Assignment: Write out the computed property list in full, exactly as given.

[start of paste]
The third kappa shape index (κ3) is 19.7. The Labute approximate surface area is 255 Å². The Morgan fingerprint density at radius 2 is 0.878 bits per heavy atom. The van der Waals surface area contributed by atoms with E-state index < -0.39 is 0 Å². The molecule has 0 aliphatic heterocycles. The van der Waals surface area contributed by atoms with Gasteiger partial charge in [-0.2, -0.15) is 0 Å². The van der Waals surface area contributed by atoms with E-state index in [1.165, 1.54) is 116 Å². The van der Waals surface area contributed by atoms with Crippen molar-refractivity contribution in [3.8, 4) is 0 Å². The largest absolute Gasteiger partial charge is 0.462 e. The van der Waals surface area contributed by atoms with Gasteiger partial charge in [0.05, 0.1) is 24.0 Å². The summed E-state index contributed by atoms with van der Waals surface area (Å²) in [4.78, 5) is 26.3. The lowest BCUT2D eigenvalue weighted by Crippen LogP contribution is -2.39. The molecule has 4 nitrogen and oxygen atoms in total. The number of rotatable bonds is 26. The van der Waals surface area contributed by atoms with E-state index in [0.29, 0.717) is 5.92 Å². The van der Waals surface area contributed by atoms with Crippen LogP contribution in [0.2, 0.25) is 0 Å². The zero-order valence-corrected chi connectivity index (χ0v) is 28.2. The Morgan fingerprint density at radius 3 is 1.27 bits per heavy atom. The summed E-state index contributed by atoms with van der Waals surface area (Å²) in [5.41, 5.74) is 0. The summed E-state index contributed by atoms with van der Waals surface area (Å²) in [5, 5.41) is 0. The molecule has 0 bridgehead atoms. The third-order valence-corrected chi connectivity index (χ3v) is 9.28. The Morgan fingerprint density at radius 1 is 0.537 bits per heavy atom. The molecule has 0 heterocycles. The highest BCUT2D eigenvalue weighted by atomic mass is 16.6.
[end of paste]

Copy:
The third kappa shape index (κ3) is 19.7. The Labute approximate surface area is 255 Å². The Morgan fingerprint density at radius 2 is 0.878 bits per heavy atom. The van der Waals surface area contributed by atoms with E-state index < -0.39 is 0 Å². The molecule has 0 aliphatic heterocycles. The van der Waals surface area contributed by atoms with Gasteiger partial charge in [-0.2, -0.15) is 0 Å². The van der Waals surface area contributed by atoms with E-state index in [1.165, 1.54) is 116 Å². The van der Waals surface area contributed by atoms with Crippen molar-refractivity contribution in [3.8, 4) is 0 Å². The largest absolute Gasteiger partial charge is 0.462 e. The van der Waals surface area contributed by atoms with Gasteiger partial charge in [0.05, 0.1) is 24.0 Å². The summed E-state index contributed by atoms with van der Waals surface area (Å²) in [4.78, 5) is 26.3. The lowest BCUT2D eigenvalue weighted by Crippen LogP contribution is -2.39. The molecule has 4 nitrogen and oxygen atoms in total. The number of rotatable bonds is 26. The van der Waals surface area contributed by atoms with E-state index in [0.29, 0.717) is 5.92 Å². The van der Waals surface area contributed by atoms with Crippen LogP contribution in [0.2, 0.25) is 0 Å². The zero-order valence-corrected chi connectivity index (χ0v) is 28.2. The Morgan fingerprint density at radius 3 is 1.27 bits per heavy atom. The summed E-state index contributed by atoms with van der Waals surface area (Å²) in [5.41, 5.74) is 0. The summed E-state index contributed by atoms with van der Waals surface area (Å²) in [5, 5.41) is 0. The molecule has 0 bridgehead atoms. The third-order valence-corrected chi connectivity index (χ3v) is 9.28. The Morgan fingerprint density at radius 1 is 0.537 bits per heavy atom. The molecule has 0 heterocycles. The highest BCUT2D eigenvalue weighted by atomic mass is 16.6.